In 2013, Mayor Michael Bloomberg turned a wheel that sent a ceremonial spray of water into a fountain at City Hall Park, echoing a much larger 1842 event in the same place that celebrated the first arrival of water to the city through the Croton Aqueduct. Supplying New York City with a steady stream of clean water is an ongoing effort nearly two centuries in the making. And Bloomberg’s gesture inaugurated the Manhattan section of Water Tunnel No. 3, the largest capital construction project in the city’s history ringing in at a total cost of $5 billion. Initiated in 1970, the expected completion is 2018.
While we rarely see our water system at work — even its most visible manifestation, the Central Park reservoir, is no longer used to distribute our water supply — it remains the city’s most critical piece of civic infrastructure. This past weekend, The Architectural League hosted 5KL: Water, a symposium on issues of water supply in the context of climate change, which included a session exploring historical and contemporary challenges of bringing clean and adequate water to New York City.
In conjunction with the symposium, the League revisited archival materials on the design and management of New York City’s water supply through an essay and two lectures. Read more about and access those materials below, and stay tuned for full documentation of the 5KL: Water symposium — which also included case studies on Los Angeles and The Great Lakes region — on ArchLeague.org in the coming weeks.
New York’s water supply is the most crucial of the several magnificent systems of civil engineering that make the metropolis possible, and it is the most closely tied to the natural systems of the region. The political and engineering vision and design skill with which the water supply system was created should be a source of enormous pride to New Yorkers. These earlier accomplishments can also serve as example and spur, to encourage us to use the opportunity of further development of the system to improve and embellish our city.
In 1992, The Architectural League partnered with the New York City Department of Environmental Protection and the Parks Council (now New Yorkers for Parks) to organize a design study titled The Productive Park that explored how parks and neighborhood amenities could be coupled with the city’s infrastructure, and how design could contribute to public works.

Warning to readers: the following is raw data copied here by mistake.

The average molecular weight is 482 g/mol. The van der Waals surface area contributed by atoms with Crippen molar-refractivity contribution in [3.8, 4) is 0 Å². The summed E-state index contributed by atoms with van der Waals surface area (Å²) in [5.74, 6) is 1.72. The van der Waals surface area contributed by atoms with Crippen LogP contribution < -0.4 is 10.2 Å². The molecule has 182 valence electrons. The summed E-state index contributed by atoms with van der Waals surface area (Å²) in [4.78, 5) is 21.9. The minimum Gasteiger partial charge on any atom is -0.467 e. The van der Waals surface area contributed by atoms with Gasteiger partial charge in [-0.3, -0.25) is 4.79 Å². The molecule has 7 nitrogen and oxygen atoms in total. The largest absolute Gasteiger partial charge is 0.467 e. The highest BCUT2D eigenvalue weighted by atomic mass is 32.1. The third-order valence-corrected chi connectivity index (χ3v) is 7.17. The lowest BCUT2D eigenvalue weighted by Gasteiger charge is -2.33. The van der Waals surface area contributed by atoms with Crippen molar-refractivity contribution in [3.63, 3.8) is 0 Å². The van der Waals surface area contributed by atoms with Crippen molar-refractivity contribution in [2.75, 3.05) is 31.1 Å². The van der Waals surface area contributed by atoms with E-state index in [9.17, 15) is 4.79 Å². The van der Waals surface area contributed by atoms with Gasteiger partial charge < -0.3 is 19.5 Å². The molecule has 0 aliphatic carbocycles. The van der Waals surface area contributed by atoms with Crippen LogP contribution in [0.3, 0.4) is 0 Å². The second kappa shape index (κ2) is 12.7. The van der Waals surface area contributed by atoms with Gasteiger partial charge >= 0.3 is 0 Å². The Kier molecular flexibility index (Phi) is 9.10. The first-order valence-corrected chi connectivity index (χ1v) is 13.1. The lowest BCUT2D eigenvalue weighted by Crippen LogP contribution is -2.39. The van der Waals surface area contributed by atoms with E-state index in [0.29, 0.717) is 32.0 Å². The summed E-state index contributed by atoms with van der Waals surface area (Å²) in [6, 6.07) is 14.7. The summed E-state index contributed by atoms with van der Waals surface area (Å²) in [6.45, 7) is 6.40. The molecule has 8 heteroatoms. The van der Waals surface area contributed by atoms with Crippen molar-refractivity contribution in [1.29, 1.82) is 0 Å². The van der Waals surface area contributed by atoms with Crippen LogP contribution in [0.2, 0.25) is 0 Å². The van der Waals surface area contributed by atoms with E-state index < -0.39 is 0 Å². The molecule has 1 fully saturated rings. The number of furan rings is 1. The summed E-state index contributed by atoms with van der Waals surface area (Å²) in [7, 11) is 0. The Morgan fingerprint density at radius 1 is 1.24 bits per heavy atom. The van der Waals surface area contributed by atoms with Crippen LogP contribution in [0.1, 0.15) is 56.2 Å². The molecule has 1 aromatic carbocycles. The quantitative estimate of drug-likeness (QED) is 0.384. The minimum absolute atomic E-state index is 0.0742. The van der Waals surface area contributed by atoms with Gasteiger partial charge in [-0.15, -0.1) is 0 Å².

Concurrent with the open call for participation in the design study, the League organized an exhibition on New York City’s water supply that surveyed the history of the waterworks, with particular attention to the buildings constructed as part of the system and to the many parks whose existence and form are inextricably connected to it. A catalogue of the exhibit was prepared, though never published, which included a thorough essay detailing the evolution of the Croton, Catskill, and Delaware Systems, and expansions into Brooklyn’s water supply (read more on Brooklyn’s water systems here) and numerous other nearby watersheds. “Waterworks: Architecture and Landscape,” authored by Thomas Cirillo, Rosalie Genevro, and Anne Rieselbach, is now available in its entirety on the League website.
[T]he earliest parts of New York’s supply network — the Old and New Croton Aqueducts and the groundwater system that supplied Brooklyn — produced remarkable manifestations above ground in the city itself. The water towers at Highbridge, 98th Street, and Mt. Prospect, the reservoirs at Central Park, Murray Hill, and Ridgewood, and numerous gatehouses and pumping stations all testified to the same sense of civic ambition and design quality shown in the engineering of the dams, pumps, and pipes that made the system work. Important parks such as Bryant, Jerome, Highbridge, and Highland, and significant features in others such as Union Square and Central Park, were direct outgrowths of the building of the water supply network.
A series of lectures were held in advance of The Productive Park design study, audio of which is available below. Geologist Sidney Horenstein provides a comprehensive overview of the “arteries, veins, and capillaries” that make up New York City’s water supply system, contextualizing the development of the three systems—Croton, Catskill, and Delaware—within the social issues and engineering innovations across two centuries of work. Landscape historian Ethan Carr details how, in New York City, the procurement of fresh water and the planning for much-needed public open space were coupled to create an original and distinctively American brand of urbanism.
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